Location: Invasive Species and Pollinator HealthTitle: Nitrate runoff contributing from the agriculturally intensive San Joaquin River Watershed to Bay-Delta in California
|WANG, RUOYU - University Of California, Davis|
|HUACHIN, CHEN - University Of California, Davis|
|LUO, YUZHOU - University Of California, Davis|
|GRIENEISEN, MICHAEL - University Of California, Davis|
|ZHANG, MINGHUA - University Of California, Davis|
Submitted to: Sustainability
Publication Type: Peer Reviewed Journal
Publication Acceptance Date: 5/14/2019
Publication Date: 5/18/2019
Citation: Wang, R., Huachin, C., Luo, Y., Moran, P.J., Grieneisen, M.L., Zhang, M. 2019. Nitrate runoff contributing from the agriculturally intensive San Joaquin River Watershed to Bay-Delta in California. Sustainability. 11(10):2845. https://doi.org/10.3390/su11102845.
Interpretive Summary: The Sacramento-San Joaquin River Delta, also known as "The Delta", of northern California is the place where two major rivers-the Sacramento and the San Joaquin-come together, forming a complex web of canals, sloughs, wetlands and islands, and supporting $2 billion in local agriculture. In addition, water pumped out of the Delta supports over $30 billion in irrigated agriculture in the arid Central Valley of California and provides part of the drinking water supply for 25 million people. The Delta faces major environmental challenges, including water that is high in nitrate and other nutrients due to agricultural and domestic runoff, and invasions by non-native floating and submersed aquatic weeds, such as water hyacinth and Brazilian waterweed, that form dense mats on and under the water surface. Aquatic weed growth in the Delta may be increased by high nutrient content in the water. The State of California and other Federal and state agencies spend millions of dollars each year to control aquatic weeds in the Delta to protect water resources, native ecosystems, human recreational use of the Delta, and human health. To improve aquatic weed control, it is necessary to understand and mathematically model seasonal patterns of aquatic weed growth. To better understand the influence of upstream runoff of nitrate from the San Joaquin River watershed into the Delta on nutrient availability in the Delta, the Soil Water Assessment Tool (SWAT) developed by the USDA-ARS was applied and modified to predict nitrate runoff from a complex system of tile drains in the western San Joaquin River watershed. These tile drains have been installed to improve drainage from irrigated soils that do not drain well naturally. This study applied a new method to simulate tile drainage in SWAT, and found that the improved model accurately predicted that 40% of all of the nitrate in the San Joaquin River came from the system of tile drains from 2003 to 2014. Characteristics of the soil and depth to tile drains influenced model accuracy. Importantly, the study found that nitrate loads in the San Joaquin River decreased by up to 50% between 2003 and 2014, possibly reflective of improved management of crop fertilization regimes and nitrate runoff in the watershed. Nitrate runoff where the San Joaquin River empties into the Delta peaks annually in spring and early summer, coinciding with crop fertilization upstream and potentially favoring rapid aquatic weed growth. However, many factors influence nitrate concentrations and aquatic weed growth in the Delta, and additional modeling is needed to predict where and when aquatic weed populations will be at their worst.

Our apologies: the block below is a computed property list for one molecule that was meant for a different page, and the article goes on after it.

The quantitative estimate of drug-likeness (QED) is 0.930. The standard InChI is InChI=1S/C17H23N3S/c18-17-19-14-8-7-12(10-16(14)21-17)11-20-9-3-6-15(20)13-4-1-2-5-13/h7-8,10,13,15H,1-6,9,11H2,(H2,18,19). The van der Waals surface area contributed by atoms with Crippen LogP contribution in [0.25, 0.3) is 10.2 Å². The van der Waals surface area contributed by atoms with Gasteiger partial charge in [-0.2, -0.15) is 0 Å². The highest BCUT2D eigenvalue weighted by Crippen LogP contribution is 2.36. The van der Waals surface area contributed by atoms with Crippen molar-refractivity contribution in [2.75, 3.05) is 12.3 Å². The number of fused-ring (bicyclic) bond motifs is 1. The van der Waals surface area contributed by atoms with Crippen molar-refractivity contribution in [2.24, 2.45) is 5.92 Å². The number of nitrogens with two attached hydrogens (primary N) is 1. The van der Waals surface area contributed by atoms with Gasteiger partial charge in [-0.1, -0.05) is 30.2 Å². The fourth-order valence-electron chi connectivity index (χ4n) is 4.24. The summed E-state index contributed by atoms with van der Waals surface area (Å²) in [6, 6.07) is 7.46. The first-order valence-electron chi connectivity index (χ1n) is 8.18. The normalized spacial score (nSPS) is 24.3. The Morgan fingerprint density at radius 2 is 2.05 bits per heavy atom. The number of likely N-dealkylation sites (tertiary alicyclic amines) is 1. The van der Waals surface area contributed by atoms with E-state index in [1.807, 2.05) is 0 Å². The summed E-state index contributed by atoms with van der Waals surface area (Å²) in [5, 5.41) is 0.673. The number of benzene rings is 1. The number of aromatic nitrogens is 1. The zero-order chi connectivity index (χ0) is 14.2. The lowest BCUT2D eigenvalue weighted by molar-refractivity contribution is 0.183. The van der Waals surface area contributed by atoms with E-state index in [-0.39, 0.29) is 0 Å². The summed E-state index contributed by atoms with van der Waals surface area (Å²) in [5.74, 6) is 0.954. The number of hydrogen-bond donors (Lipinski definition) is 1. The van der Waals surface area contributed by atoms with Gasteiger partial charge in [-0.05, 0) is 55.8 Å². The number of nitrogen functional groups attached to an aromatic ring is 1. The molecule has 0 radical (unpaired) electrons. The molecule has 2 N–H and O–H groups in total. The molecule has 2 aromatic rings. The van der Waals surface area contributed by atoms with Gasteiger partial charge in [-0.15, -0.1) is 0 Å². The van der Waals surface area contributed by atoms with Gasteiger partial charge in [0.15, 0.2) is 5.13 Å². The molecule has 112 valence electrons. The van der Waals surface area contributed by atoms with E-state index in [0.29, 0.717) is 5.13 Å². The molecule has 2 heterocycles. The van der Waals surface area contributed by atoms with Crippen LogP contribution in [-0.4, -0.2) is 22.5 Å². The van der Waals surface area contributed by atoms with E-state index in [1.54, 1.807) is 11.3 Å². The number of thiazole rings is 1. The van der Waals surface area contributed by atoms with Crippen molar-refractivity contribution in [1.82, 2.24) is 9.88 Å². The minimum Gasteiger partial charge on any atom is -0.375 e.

Technical Abstract: Nitrogen loading from agricultural landscapes can trigger a cascade of detrimental effects on aquatic ecosystems. Recently, spread of aquatic weed infestations in the Sacramento-San Joaquin Delta of northern California has raised concerns and nitrogen loading from California’s intensive farming regions are considered as one of the major contributors. In this study, we used the Soil and Water Assessment Tool (SWAT) to model nitrogen exports from the agriculturally intensive San Joaquin River watershed to the Delta. The alternate tile drainage routine in SWAT was tested against monitoring data in the tile-drained area of the watershed to examine the suitability of the new routine for tile nitrate simulation. We found that the physically based Hooghoudt and Kirkham tile drain improved model performance in representing tile nitrate runoff, which contributed to 40% of nitrate loading to the San Joaquin River. Calibration results show that the simulated riverine nitrate loads matched the observed data fairly well, According to model simulation, the San Joaquin River plays an important role in exporting nitrogen to the Delta by exporting 3,135 tons of nitrate-nitrogen annually, which has a strong ecological implication in supporting the growth of aquatic weed, which has impeded water flow, impairs commercial navigation and recreational activities, and degrades water quality in Bay-Delta waterways. Since nitrate loadings contributed by upstream runoff is one important factor to facilitate weed development, our study results should be seen as a prerequisite to evaluate the potential growth impact of aquatic weeds, and scientific evidence for area-wide weed control decisions.